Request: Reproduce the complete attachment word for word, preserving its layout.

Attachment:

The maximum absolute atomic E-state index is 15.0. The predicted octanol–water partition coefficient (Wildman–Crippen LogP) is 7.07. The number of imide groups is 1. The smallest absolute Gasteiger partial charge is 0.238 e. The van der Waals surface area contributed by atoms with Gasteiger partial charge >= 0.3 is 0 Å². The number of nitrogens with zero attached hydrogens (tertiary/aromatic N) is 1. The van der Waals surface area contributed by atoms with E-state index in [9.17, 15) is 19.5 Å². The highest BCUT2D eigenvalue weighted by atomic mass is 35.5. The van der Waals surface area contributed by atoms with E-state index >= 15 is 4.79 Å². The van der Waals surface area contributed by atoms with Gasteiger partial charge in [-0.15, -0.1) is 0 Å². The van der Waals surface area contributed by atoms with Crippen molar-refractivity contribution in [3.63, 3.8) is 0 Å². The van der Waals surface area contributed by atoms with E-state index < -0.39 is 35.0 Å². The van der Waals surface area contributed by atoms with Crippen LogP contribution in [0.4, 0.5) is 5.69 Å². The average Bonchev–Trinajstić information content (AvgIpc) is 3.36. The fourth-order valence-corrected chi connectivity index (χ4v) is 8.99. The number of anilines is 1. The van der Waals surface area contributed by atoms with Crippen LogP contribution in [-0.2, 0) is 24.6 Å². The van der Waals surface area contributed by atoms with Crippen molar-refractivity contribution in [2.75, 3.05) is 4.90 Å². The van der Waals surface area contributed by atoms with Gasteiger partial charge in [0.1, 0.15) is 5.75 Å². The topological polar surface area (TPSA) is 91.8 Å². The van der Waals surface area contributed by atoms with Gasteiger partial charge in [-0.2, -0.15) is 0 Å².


The maximum absolute atomic E-state index is 15.0. The predicted octanol–water partition coefficient (Wildman–Crippen LogP) is 7.07. The number of imide groups is 1. The smallest absolute Gasteiger partial charge is 0.238 e. The van der Waals surface area contributed by atoms with Gasteiger partial charge >= 0.3 is 0 Å². The number of nitrogens with zero attached hydrogens (tertiary/aromatic N) is 1. The van der Waals surface area contributed by atoms with E-state index in [9.17, 15) is 19.5 Å². The highest BCUT2D eigenvalue weighted by atomic mass is 35.5. The van der Waals surface area contributed by atoms with E-state index >= 15 is 4.79 Å². The van der Waals surface area contributed by atoms with Gasteiger partial charge in [-0.15, -0.1) is 0 Å². The van der Waals surface area contributed by atoms with Crippen molar-refractivity contribution in [3.63, 3.8) is 0 Å². The van der Waals surface area contributed by atoms with E-state index < -0.39 is 35.0 Å². The van der Waals surface area contributed by atoms with Crippen LogP contribution in [0.4, 0.5) is 5.69 Å². The average Bonchev–Trinajstić information content (AvgIpc) is 3.36. The fourth-order valence-corrected chi connectivity index (χ4v) is 8.99. The number of anilines is 1. The van der Waals surface area contributed by atoms with Crippen LogP contribution in [-0.2, 0) is 24.6 Å². The van der Waals surface area contributed by atoms with Crippen molar-refractivity contribution in [2.75, 3.05) is 4.90 Å². The van der Waals surface area contributed by atoms with Gasteiger partial charge in [0.1, 0.15) is 5.75 Å². The topological polar surface area (TPSA) is 91.8 Å². The van der Waals surface area contributed by atoms with Gasteiger partial charge in [-0.2, -0.15) is 0 Å².